Today, there are a few companies tackling the challenge of streamlining the migration of workloads to the cloud. These are SaaS-based solutions that automate the core processes of cloud migration. Until recently, these SaaS solutions required the workload to be extracted from the source environment and moved into the control plane environment in order to execute the conversion process. Unfortunately, with this approach, all workloads would have to traverse the public Internet in order to be converted and deployed into the target cloud—creating a significant vulnerability. In hybrid cloud models, workloads frequently move between private and public clouds; clearly, a secure methodology is critical.

Besides the obvious risk involved in moving any data across the public Internet, compliance requirements and legal standards play a significant role in cloud security concerns. When migrating workloads to the cloud, there are a variety of acts and policies that need to be considered and adhered to with regards to data security. For instance, the Health Insurance Portability and Accountability Act (HIPAA), which stipulates that all sensitive patient information must be kept private and that specific steps must be taken to ensure data security at all times. Likewise, Electronic Medical Record compliance mandates that cloud servers require proper authentication to access medical data.

Any business that processes sales and payments online must use Payment Card Industry (PCI) compliant technology. Businesses must also consider Sarbanes-Oxley (SOX) compliance, including requirements around securely maintaining and backing up appropriate log files and documentation.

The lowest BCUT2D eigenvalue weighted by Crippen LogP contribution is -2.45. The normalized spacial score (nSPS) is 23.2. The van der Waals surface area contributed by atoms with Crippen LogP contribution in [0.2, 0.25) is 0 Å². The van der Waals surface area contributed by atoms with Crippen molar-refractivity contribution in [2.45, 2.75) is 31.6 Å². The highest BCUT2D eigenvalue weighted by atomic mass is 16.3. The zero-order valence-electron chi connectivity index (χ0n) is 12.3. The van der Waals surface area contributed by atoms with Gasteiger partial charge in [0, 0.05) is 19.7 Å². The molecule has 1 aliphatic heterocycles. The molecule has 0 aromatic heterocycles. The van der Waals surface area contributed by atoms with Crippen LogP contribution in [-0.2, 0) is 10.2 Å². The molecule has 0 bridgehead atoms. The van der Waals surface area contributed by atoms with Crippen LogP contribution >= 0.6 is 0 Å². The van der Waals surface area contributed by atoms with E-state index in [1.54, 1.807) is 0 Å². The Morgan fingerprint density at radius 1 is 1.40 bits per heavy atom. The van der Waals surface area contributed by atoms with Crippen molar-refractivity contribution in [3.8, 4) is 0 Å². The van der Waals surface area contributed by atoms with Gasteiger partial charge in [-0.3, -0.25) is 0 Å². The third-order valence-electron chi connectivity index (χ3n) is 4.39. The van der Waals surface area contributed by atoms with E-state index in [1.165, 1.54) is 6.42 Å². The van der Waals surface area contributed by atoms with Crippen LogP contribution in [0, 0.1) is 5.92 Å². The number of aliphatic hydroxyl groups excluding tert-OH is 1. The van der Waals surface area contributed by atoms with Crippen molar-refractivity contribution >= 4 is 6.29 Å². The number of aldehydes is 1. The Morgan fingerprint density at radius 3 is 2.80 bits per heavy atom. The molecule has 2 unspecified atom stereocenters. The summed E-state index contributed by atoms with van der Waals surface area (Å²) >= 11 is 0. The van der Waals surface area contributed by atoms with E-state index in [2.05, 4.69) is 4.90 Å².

Many enterprises have additional considerations specific to their industry, supply chain relationships, or contractual obligations. Beyond being able to prove complete security coverage for compliance purposes, a strong security posture protects brand reputation and provides a competitive advantage.

Closing the Cloud Migration Security Gap

Unique SaaS-based solutions are emerging that will close the cloud migration security gap. In this approach, a source modeler (cloud appliance) is deployed into the target private or public cloud.

Leveraging an existing direct connection between the source and target cloud environments, the workload attributes are collected and sent to the SaaS control plane. Based on the attributes, a set of VMs equal to the source are created and deployed to the target cloud datacenter. The workload data is then collected directly from the source, overlaid onto the target VMs, booted and deployed into the cloud.

By moving data within the trusted network connection, the need to leverage the public Internet to transfer server data is completely avoided. Such an approach mitigates security concerns associated with migrating workloads from a source datacenter into public and private clouds, as well as issues associated with data sovereignty, which in and of itself represents another gap in cloud technology.

In addition to maintaining a high level of security throughout the migration process, this approach increases the speed with which workloads can be moved. It is no longer necessary to open tickets with network administrators to edit WAN settings in order to access source servers. The control plane has enough information to identify bottlenecks and trouble spots in the migration process, further streamlining the process and ensuring a higher global quality of service.

Bridging the Technology Gap

Innovations in cloud migration security will be a boon to enterprises eager to begin migrating workloads from a source datacenter into private or trusted private clouds, but concerned about security and compliance issues. Faster, automated, and secure migration solutions will accelerate the growth of the private cloud market by enhancing efficiency and building confidence in a fairly new and often complex process. Bridging technology gaps paves the way for increased cost savings, enterprise agility, and further innovation.


John M. Hawkins is a Senior Director of Services at RiverMeadow Software. Hawkins has more than 20 years of Software IT/Consulting experience.